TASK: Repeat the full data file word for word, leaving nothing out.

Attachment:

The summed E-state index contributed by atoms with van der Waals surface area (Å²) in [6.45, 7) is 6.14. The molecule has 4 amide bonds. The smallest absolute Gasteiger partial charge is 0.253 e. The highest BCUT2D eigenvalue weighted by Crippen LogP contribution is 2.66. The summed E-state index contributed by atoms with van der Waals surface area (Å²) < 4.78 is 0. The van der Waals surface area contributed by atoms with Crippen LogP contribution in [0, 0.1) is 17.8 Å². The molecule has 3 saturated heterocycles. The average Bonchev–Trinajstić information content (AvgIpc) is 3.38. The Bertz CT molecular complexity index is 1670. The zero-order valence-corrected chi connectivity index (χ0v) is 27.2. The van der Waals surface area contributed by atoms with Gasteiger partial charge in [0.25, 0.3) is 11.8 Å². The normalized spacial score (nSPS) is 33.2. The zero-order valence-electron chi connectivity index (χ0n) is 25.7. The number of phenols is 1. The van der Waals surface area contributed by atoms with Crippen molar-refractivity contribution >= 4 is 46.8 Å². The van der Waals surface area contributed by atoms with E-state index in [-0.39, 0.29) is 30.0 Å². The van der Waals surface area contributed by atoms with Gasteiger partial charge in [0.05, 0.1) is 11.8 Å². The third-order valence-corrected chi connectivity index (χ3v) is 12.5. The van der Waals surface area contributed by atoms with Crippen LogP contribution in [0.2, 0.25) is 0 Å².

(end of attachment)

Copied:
The summed E-state index contributed by atoms with van der Waals surface area (Å²) in [6.45, 7) is 6.14. The molecule has 4 amide bonds. The smallest absolute Gasteiger partial charge is 0.253 e. The highest BCUT2D eigenvalue weighted by Crippen LogP contribution is 2.66. The summed E-state index contributed by atoms with van der Waals surface area (Å²) < 4.78 is 0. The van der Waals surface area contributed by atoms with Crippen LogP contribution in [0, 0.1) is 17.8 Å². The molecule has 3 saturated heterocycles. The average Bonchev–Trinajstić information content (AvgIpc) is 3.38. The Bertz CT molecular complexity index is 1670. The zero-order valence-corrected chi connectivity index (χ0v) is 27.2. The van der Waals surface area contributed by atoms with Gasteiger partial charge in [0.25, 0.3) is 11.8 Å². The normalized spacial score (nSPS) is 33.2. The zero-order valence-electron chi connectivity index (χ0n) is 25.7. The number of phenols is 1. The van der Waals surface area contributed by atoms with Crippen molar-refractivity contribution >= 4 is 46.8 Å². The van der Waals surface area contributed by atoms with E-state index in [-0.39, 0.29) is 30.0 Å². The van der Waals surface area contributed by atoms with Gasteiger partial charge in [0.05, 0.1) is 11.8 Å². The third-order valence-corrected chi connectivity index (χ3v) is 12.5. The van der Waals surface area contributed by atoms with Crippen LogP contribution in [0.2, 0.25) is 0 Å².